Unfortunately we haven't seen any of these vehicles being used online to date, as the beta version was far from stable, and there seemed to be few people actually playing it whenever we checked the servers. Probably because they were all busy rebooting Windows after yet another crash...
One of the things which has helped give the original Tribes its longevity is the community of amateur developers that has sprung up around it, creating new weapons, game modes and maps. The sequel will come with an impressive in-game editing system which allows users to easily modify weather conditions, cloud movement, fog density and colour and other details from within the game.
New maps and missions can be designed from scratch for both single and multiplayer action, and should only weigh in at around 100Kb if you use the standard Tribes 2 textures, making them quick and easy to download, hopefully encouraging more people to use the custom maps. Custom art can also be used, but will obviously increase the download size.
And Sierra have learnt from their experience with Half-Life, where popular user made add-ons such as Counter-Strike have helped to give the game a far longer shelf-life than might otherwise have been the case. The Tribes community can expect more support than ever, with the Sierra team helping mod groups to get to grips with the new tools and file formats, and to make the most of the game's potential.
At the moment that's about all there is though - potential. Sierra have been running an exhaustive online beta test taking in experienced Tribes players, newcomers to the series, and (more recently) members of the press, but sadly the beta version which we were sent to play with has proven to be all but unplayable, with the game crashing every few minutes.
The basic gameplay looks promising, but it still needs a lot of work, and the new single player component was particularly shaky. The bot AI was poor at the best of times, and yet trying to play with more than half a dozen of them on my reasonably specced Pentium III machine brought the game's frame rate crawling to a near standstill. Online play was somewhat better, and in the small games that I took part in the network code handled my 0800 modem connection admirably. The downside was that every time I tried to play it I found myself being forced to download several megabytes of patches, and none of these seemed to stop the game from frequently collapsing without warning.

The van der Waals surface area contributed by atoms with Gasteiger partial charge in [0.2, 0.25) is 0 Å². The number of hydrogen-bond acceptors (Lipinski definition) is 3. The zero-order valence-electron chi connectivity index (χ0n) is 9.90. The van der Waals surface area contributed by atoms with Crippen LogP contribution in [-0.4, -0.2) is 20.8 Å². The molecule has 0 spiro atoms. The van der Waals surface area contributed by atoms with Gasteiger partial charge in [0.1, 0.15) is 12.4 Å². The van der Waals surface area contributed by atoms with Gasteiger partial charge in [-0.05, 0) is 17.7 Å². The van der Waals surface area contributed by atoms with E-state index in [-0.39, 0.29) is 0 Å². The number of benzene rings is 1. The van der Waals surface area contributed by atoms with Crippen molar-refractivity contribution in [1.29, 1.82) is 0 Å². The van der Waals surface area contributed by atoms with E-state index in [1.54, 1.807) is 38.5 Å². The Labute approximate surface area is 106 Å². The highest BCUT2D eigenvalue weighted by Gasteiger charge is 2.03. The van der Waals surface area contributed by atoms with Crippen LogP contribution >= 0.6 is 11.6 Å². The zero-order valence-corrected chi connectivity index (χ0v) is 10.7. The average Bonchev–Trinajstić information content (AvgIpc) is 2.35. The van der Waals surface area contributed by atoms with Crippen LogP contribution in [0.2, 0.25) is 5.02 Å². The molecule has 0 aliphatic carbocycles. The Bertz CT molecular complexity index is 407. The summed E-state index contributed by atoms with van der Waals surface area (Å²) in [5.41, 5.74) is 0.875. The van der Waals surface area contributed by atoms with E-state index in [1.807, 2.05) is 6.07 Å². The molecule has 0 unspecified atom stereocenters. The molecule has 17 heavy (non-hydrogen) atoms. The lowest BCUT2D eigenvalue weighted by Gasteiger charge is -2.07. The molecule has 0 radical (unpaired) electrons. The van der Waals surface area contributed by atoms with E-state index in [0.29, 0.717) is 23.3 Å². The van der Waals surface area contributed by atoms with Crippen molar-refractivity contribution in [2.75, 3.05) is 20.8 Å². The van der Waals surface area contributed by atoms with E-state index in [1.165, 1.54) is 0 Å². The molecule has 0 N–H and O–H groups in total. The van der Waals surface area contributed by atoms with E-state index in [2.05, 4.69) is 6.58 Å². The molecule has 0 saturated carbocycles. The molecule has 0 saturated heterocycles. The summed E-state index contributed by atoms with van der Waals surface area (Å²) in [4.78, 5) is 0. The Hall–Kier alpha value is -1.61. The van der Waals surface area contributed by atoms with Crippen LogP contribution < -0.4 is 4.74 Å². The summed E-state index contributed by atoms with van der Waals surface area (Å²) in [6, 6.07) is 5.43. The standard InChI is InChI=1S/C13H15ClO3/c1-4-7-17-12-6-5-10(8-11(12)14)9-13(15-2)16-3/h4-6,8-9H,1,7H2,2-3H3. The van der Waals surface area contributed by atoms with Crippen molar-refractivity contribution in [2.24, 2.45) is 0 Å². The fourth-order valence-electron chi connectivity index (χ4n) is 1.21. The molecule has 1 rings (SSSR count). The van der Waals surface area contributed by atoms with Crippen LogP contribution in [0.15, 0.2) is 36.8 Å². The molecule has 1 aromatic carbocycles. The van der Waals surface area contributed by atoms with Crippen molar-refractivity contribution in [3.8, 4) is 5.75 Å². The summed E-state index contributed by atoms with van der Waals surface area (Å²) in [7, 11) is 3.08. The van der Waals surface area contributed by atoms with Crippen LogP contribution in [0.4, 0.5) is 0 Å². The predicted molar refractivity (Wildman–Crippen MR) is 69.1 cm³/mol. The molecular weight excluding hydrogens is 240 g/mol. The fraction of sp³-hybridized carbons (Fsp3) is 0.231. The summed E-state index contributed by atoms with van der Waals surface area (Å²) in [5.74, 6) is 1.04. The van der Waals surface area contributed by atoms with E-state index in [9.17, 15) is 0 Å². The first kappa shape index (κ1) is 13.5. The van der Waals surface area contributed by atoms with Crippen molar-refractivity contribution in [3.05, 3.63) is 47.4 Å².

Sierra have now suspended the beta test completely while the developers deal with the many problems which have already been reported by beta testers over the last month or two, and it's unlikely to re-open before the new year. Of course, the whole point of a beta test is to find bugs and gameplay issues, and credit should go to Sierra for opening up the process to so many fans of the original game at such an early stage.
While Tribes 2 is showing a lot of promise, it will also need a lot of polishing and bug-hunting before it is ready to release. The graphics aren't quite as impressive in motion as we were expecting, the AI needs working on, the gameplay could use some tweaking, and the whole thing is still rather daunting if you're not familiar with the original game.
I very much doubt that we will see Tribes 2 being released until Easter at the earliest, but hopefully we will get more stable beta code before then and will be able to give you a better idea of what to expect from the game...